Appointed by Benedict XVI, Bishop Wu Junwei of Yuncheng dies
The 59-year-old suffered a heart attack induced by work-related stress. Ordained bishop in 2010, he had been approved by both the Holy See and Chinese authorities. Bishop Shao Zumin reappeared in a Beijing nursing home controlled 24/7 by police.
Rome (AsiaNews) – Bishop Peter Wu Junwei of Yuncheng, a diocese in Shanxi, died this morning at 10 am (Beijing time) from a heart attack; he was only 59 years old. The local Catholic community has called on all the faithful to pray for him (see videos 1 and 2).
Ordained a priest in 1990, he became bishop in 2010, dedicating himself to evangelisation, working hard on the issue of Church-owned property, organising catechesis for the faithful, and building new places of prayer.
Bishop Wu had been ill for some as a result of his work leading the local Church, especially during the COVID-19 pandemic. Under heavy pressures, hard work undermined his health. In recent years, many Catholic religious, even young ones, have died due to work-related stress.
Born in a village near Taiyuan (Shanxi) in 1963, Bishop Wu entered the junior seminary in 1982, one year after high school. Eight years later he was ordained a priest in the local diocese.
From 1991 to 1996 he served as parish priest in Shagou, then was in charge of diocesan affairs until 2001. Between 2001 and 2009 he was rector of the Shanxi major seminary.
In September 2009 he moved to Yuncheng, and a year later he was appointed ordinary bishop in the local diocese, consecrated with the approval of the Holy See and Chinese authorities.
At his investiture Mass, Bishop Wu publicly thanked Pope Benedict XVI for his appointment and trust in him, and vowed to “remain firm and faithful to the Holy Father”.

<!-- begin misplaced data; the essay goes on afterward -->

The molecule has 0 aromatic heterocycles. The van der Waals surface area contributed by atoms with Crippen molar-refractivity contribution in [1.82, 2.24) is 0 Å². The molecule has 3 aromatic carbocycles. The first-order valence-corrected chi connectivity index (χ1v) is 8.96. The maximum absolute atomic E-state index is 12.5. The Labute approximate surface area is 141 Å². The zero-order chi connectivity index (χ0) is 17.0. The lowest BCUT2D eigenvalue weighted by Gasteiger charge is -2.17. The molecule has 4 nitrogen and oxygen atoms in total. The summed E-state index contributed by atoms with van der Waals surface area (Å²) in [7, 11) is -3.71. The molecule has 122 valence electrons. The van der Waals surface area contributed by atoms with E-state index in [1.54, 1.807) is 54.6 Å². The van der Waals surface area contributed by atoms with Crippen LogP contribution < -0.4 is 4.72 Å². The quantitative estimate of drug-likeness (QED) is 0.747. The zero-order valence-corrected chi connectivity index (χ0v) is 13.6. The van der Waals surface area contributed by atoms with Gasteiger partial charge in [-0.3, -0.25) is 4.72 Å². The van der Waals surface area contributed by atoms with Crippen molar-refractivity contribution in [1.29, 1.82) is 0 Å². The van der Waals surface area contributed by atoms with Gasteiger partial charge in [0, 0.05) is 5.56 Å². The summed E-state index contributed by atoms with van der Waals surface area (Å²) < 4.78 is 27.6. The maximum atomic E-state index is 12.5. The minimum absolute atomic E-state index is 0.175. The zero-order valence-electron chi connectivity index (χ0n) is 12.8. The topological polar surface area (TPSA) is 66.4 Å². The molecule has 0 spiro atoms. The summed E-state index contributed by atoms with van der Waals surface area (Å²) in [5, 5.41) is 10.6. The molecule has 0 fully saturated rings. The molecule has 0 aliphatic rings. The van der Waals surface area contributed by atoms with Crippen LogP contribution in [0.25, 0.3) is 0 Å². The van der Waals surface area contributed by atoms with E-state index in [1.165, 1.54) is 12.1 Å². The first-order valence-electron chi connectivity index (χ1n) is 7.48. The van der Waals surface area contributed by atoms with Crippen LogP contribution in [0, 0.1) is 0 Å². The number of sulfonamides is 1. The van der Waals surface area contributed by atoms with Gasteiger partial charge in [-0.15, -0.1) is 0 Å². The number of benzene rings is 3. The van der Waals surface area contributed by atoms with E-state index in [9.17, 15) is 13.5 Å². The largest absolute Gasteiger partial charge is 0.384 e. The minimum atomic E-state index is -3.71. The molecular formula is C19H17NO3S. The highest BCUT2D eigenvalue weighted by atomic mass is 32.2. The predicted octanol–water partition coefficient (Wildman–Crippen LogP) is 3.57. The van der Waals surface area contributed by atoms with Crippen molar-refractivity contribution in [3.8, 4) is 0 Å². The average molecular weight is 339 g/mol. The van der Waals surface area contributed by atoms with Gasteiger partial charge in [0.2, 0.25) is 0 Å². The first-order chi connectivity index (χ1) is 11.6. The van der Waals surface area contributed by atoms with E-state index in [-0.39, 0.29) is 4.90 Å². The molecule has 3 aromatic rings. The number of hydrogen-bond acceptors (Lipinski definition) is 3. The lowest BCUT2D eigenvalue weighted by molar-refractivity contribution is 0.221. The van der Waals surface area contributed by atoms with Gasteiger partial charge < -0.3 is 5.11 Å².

He also urged the faithful to follow Saint Matthew’s example and renounce everything to follow Christ and dedicate themselves to the cause of evangelisation.
He was the eldest of six siblings from a fervent Catholic family: one brother became a priest while a sister joined the orders.
His great-uncle, Saint Peter Wu Anbang, suffered martyrdom during the Boxer rebellion of 1899-1901, and was canonised in 2000 as one of 120 holy Chinese martyrs.
His death comes at a delicate moment for China’s Catholic community. Last week reports indicated that police took into custody at least 10 priests in the diocese of Baoding (Hebei) since the start of the year.
Meanwhile, Catholic sources told AsiaNews that underground Bishop Shao Zhumin of Wenzhou (Zhejiang) was seen in Beijing.
Detained several times over the past few years, Bishop Shao underwent an operation recently and is currently in a nursing home, monitored day and night by policemen.
Despite the 2018 Sino-Vatican Agreement on episcopal appointments, which was renewed in October 2020, the persecution of Chinese Catholics continues unabated, especially those who are outside the “official” Church controlled by the Communist Party of China.